Various exploit developers tell Motherboard that Apple has included a new language to the code of iOS 14.5 that adds an extra layer of protection. The upcoming change in iOS would make zero-click exploits harder to achieve.
Recently, Apple seeded iOS 14.5 beta 2. The update to the features like new Apple Music gestures, fix for green tint issue, and new 200+ emojis. More importantly, the latest iOS 14.5 update will include the ATT privacy feature that will replace the currently used IDFA tracking system. The ATT feature is designed to give more control to users by allowing or opting-out of app tracking across websites and apps to protect their data and privacy. Therefore, it can be assumed that in the next update’s code, the company also releases a stronger protecting layer against hacking to protect users.
Apple adds a new layer of security that will prevent zero-click exploits
Hackers can access a person’s iPhone without the end-user performing any task, using zero-click attacks. It is quite difficult for OEMs to add sophisticated software that protects the operating systems against these attacks since they are hard to identify. The Vice reports that:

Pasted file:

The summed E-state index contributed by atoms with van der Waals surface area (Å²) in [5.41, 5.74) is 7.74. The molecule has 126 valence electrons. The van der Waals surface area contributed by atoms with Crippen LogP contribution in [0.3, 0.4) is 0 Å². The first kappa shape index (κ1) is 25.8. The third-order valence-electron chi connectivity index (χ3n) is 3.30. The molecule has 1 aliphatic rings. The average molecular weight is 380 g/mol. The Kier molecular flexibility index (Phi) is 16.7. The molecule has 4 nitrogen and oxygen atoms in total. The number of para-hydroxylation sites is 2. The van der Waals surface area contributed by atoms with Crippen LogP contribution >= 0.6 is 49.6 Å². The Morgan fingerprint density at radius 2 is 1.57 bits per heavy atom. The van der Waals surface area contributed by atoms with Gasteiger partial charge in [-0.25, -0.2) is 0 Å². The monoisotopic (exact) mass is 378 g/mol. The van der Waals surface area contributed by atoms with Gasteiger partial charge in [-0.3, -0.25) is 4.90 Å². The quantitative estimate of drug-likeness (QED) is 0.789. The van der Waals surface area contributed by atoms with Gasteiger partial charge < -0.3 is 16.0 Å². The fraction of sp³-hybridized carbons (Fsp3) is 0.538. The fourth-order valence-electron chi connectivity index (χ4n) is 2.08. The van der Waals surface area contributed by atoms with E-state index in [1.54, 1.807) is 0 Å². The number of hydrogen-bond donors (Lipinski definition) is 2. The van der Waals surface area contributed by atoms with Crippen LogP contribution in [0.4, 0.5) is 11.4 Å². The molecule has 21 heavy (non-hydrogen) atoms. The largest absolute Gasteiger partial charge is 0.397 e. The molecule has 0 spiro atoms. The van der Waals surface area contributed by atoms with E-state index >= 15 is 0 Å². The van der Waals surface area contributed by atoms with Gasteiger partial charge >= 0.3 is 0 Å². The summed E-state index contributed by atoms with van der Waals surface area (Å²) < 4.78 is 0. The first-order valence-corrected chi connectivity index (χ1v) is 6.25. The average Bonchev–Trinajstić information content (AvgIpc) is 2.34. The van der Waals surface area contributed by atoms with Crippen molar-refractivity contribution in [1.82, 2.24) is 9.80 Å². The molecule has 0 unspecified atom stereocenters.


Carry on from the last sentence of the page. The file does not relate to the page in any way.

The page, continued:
The company quietly made a new change in the way it secures the code running in its mobile operating system. The change is in the beta version of the next iOS version, 14.5, meaning it is currently slated to be added to the final release. Several security researchers who specialize in finding vulnerabilities in and crafting exploits for iOS believe this new mitigation will make it much harder for hackers to take control of an iPhone with a technique known as a zero-click (or 0-click) exploit, which allows a hacker to take over an iPhone with no interaction from the target. Apple also told Motherboard it believes the changes will impact 0-click attacks.
A security researcher, Adam Donenfeld said that he saw these changes when he “reverse-engineered the iOS 14.5 beta version.” By abusing unsigned pointer in data, zero-click attacks are deployed. Another security researcher from CENSUS said that the new beta has potentially “raised the bar.” The new iOS beta has signed the part that makes it ‘harder to corrupt these pointers to manipulate objects in the system.’
A close source who develops exploits for government customers told Motherboard, “it will definitely make zero-clicks harder. Sandbox escapes too. Significantly harder.” Sandboxes isolate applications from each other in an effort to prevent a code from one program from interacting with the wider operating system.
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